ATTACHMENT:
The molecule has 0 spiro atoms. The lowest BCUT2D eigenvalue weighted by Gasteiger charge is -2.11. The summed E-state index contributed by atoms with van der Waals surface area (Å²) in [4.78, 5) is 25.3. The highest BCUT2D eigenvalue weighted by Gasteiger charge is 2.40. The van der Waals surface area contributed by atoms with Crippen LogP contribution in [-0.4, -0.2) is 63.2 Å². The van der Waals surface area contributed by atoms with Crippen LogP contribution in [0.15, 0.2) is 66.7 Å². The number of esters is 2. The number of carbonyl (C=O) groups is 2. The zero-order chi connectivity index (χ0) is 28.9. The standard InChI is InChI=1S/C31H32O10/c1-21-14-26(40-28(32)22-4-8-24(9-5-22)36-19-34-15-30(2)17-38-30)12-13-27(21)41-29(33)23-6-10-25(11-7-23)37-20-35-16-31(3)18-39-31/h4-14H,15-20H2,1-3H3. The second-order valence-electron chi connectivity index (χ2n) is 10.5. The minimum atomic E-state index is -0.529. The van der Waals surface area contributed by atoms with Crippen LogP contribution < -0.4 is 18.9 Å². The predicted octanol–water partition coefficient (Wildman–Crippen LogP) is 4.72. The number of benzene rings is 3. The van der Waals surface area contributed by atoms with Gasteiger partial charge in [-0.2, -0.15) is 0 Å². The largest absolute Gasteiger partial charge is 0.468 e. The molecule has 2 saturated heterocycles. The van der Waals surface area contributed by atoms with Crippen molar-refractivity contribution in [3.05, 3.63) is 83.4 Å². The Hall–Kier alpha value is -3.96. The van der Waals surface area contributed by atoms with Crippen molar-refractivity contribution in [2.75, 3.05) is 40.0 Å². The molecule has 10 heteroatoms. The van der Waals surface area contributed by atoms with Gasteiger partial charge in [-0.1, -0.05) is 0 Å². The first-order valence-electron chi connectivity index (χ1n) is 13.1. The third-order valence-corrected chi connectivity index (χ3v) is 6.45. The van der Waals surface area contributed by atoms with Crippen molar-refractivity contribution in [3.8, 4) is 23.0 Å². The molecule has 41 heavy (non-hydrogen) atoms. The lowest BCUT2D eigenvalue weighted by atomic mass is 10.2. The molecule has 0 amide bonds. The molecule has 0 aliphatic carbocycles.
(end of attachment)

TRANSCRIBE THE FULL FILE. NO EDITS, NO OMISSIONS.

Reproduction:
The molecule has 0 spiro atoms. The lowest BCUT2D eigenvalue weighted by Gasteiger charge is -2.11. The summed E-state index contributed by atoms with van der Waals surface area (Å²) in [4.78, 5) is 25.3. The highest BCUT2D eigenvalue weighted by Gasteiger charge is 2.40. The van der Waals surface area contributed by atoms with Crippen LogP contribution in [-0.4, -0.2) is 63.2 Å². The van der Waals surface area contributed by atoms with Crippen LogP contribution in [0.15, 0.2) is 66.7 Å². The number of esters is 2. The number of carbonyl (C=O) groups is 2. The zero-order chi connectivity index (χ0) is 28.9. The standard InChI is InChI=1S/C31H32O10/c1-21-14-26(40-28(32)22-4-8-24(9-5-22)36-19-34-15-30(2)17-38-30)12-13-27(21)41-29(33)23-6-10-25(11-7-23)37-20-35-16-31(3)18-39-31/h4-14H,15-20H2,1-3H3. The second-order valence-electron chi connectivity index (χ2n) is 10.5. The minimum atomic E-state index is -0.529. The van der Waals surface area contributed by atoms with Crippen LogP contribution < -0.4 is 18.9 Å². The predicted octanol–water partition coefficient (Wildman–Crippen LogP) is 4.72. The number of benzene rings is 3. The van der Waals surface area contributed by atoms with Gasteiger partial charge in [-0.2, -0.15) is 0 Å². The largest absolute Gasteiger partial charge is 0.468 e. The molecule has 2 saturated heterocycles. The van der Waals surface area contributed by atoms with Crippen molar-refractivity contribution in [3.05, 3.63) is 83.4 Å². The Hall–Kier alpha value is -3.96. The van der Waals surface area contributed by atoms with Crippen molar-refractivity contribution in [2.75, 3.05) is 40.0 Å². The molecule has 10 heteroatoms. The van der Waals surface area contributed by atoms with Gasteiger partial charge in [-0.1, -0.05) is 0 Å². The first-order valence-electron chi connectivity index (χ1n) is 13.1. The third-order valence-corrected chi connectivity index (χ3v) is 6.45. The van der Waals surface area contributed by atoms with Crippen molar-refractivity contribution in [3.8, 4) is 23.0 Å². The molecule has 41 heavy (non-hydrogen) atoms. The lowest BCUT2D eigenvalue weighted by atomic mass is 10.2. The molecule has 0 amide bonds. The molecule has 0 aliphatic carbocycles.